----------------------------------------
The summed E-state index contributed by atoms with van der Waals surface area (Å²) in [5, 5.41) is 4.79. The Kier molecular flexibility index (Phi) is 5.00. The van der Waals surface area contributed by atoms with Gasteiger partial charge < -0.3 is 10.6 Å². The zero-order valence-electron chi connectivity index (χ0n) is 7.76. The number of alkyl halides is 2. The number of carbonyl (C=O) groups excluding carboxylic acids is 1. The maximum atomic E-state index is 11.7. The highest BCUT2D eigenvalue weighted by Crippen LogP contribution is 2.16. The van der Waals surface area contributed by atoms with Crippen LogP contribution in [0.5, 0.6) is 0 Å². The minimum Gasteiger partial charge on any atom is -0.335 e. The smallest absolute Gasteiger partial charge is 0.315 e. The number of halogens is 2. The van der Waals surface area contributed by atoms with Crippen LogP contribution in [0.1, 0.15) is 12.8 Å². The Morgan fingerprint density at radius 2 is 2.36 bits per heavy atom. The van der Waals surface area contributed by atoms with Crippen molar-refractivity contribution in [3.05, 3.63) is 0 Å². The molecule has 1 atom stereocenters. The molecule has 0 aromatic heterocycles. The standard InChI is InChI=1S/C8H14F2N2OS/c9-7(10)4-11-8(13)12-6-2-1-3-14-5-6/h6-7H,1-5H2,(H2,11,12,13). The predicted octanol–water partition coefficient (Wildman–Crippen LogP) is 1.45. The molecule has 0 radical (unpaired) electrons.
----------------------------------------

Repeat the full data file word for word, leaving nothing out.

The summed E-state index contributed by atoms with van der Waals surface area (Å²) in [5, 5.41) is 4.79. The Kier molecular flexibility index (Phi) is 5.00. The van der Waals surface area contributed by atoms with Gasteiger partial charge < -0.3 is 10.6 Å². The zero-order valence-electron chi connectivity index (χ0n) is 7.76. The number of alkyl halides is 2. The number of carbonyl (C=O) groups excluding carboxylic acids is 1. The maximum atomic E-state index is 11.7. The highest BCUT2D eigenvalue weighted by Crippen LogP contribution is 2.16. The van der Waals surface area contributed by atoms with Crippen LogP contribution in [0.5, 0.6) is 0 Å². The minimum Gasteiger partial charge on any atom is -0.335 e. The smallest absolute Gasteiger partial charge is 0.315 e. The number of halogens is 2. The van der Waals surface area contributed by atoms with Crippen LogP contribution in [0.1, 0.15) is 12.8 Å². The Morgan fingerprint density at radius 2 is 2.36 bits per heavy atom. The van der Waals surface area contributed by atoms with Crippen molar-refractivity contribution in [3.05, 3.63) is 0 Å². The molecule has 1 atom stereocenters. The molecule has 0 aromatic heterocycles. The standard InChI is InChI=1S/C8H14F2N2OS/c9-7(10)4-11-8(13)12-6-2-1-3-14-5-6/h6-7H,1-5H2,(H2,11,12,13). The predicted octanol–water partition coefficient (Wildman–Crippen LogP) is 1.45. The molecule has 0 radical (unpaired) electrons.